“In my opinion the future of audiology will be all about bringing the analog and the digital world closer together, whether it’s in testing, in the way we reach out to patients or in providing support.”
What really drives me is being able to help people with hearing loss do better. There is a huge need out there, but people know so little about hearing aids and what they can do for them – even those who wear them. I think my role as an audiologist is to make sure the technology, the skills and the knowledge that we have really reaches the people that can benefit from it. This is why I have decided to focus on the product itself, and how it translates into customer and patient benefit.
I did not look to become an audiologist, but I would say that audiology rather found me. I have always wanted to do a job that involves science and people. When I started looking into different options, I realized that audiology was the perfect blend between these two fields. Audiology satisfies my need to focus on technology, but also has that human element to it as well. One day, I could be heavily working on a development project, very structured, and the next day, I could be out there for a real-life test of a new product, chatting with Hearing Care Professionals and patients on their needs and experiences. No two days are ever the same, and this is what I love about my job.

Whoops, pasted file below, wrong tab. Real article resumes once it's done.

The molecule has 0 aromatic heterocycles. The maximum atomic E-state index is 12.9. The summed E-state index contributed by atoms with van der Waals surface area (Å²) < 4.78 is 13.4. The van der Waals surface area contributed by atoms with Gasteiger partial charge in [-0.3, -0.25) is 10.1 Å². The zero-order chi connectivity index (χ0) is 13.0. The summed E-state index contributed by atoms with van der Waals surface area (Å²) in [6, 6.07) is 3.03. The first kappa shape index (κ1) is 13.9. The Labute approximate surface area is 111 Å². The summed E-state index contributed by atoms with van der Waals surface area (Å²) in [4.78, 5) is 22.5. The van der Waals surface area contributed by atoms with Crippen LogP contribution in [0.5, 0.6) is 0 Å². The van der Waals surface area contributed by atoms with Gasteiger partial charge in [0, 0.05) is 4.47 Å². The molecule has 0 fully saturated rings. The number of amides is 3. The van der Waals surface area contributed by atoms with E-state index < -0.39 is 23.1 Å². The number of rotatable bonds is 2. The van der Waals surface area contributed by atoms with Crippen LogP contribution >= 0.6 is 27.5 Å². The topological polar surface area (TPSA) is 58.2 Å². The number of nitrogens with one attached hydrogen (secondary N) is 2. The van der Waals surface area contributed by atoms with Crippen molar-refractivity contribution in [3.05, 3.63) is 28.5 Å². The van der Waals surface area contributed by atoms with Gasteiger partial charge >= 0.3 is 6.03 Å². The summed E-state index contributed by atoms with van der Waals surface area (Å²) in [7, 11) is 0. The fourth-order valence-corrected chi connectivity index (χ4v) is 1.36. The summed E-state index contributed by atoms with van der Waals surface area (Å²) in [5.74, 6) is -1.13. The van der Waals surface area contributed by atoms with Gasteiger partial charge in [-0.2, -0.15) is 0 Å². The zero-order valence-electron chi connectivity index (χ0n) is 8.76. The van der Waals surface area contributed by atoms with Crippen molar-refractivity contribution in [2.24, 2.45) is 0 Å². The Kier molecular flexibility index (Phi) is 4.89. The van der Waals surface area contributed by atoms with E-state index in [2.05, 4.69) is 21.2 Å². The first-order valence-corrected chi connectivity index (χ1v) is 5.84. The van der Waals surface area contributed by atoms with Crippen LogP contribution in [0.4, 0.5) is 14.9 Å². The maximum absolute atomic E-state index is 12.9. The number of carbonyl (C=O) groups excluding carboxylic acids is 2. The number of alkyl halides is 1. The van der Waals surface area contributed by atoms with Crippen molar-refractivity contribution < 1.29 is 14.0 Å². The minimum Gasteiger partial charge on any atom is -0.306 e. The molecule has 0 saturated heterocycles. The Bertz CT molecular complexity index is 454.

My family would probably describe me with one word: noisy. I am quite lively, and whenever I am home, they can hear me singing, or running up and down the stairs. I am an outgoing person, and that also translates over into my work life. I love sharing my ideas, meeting with others to discuss new approaches, and also having fun with my team. But I think it is also important to listen to what others have to say. It’s all very well talking all the time, but communication should always be a two-way thing.
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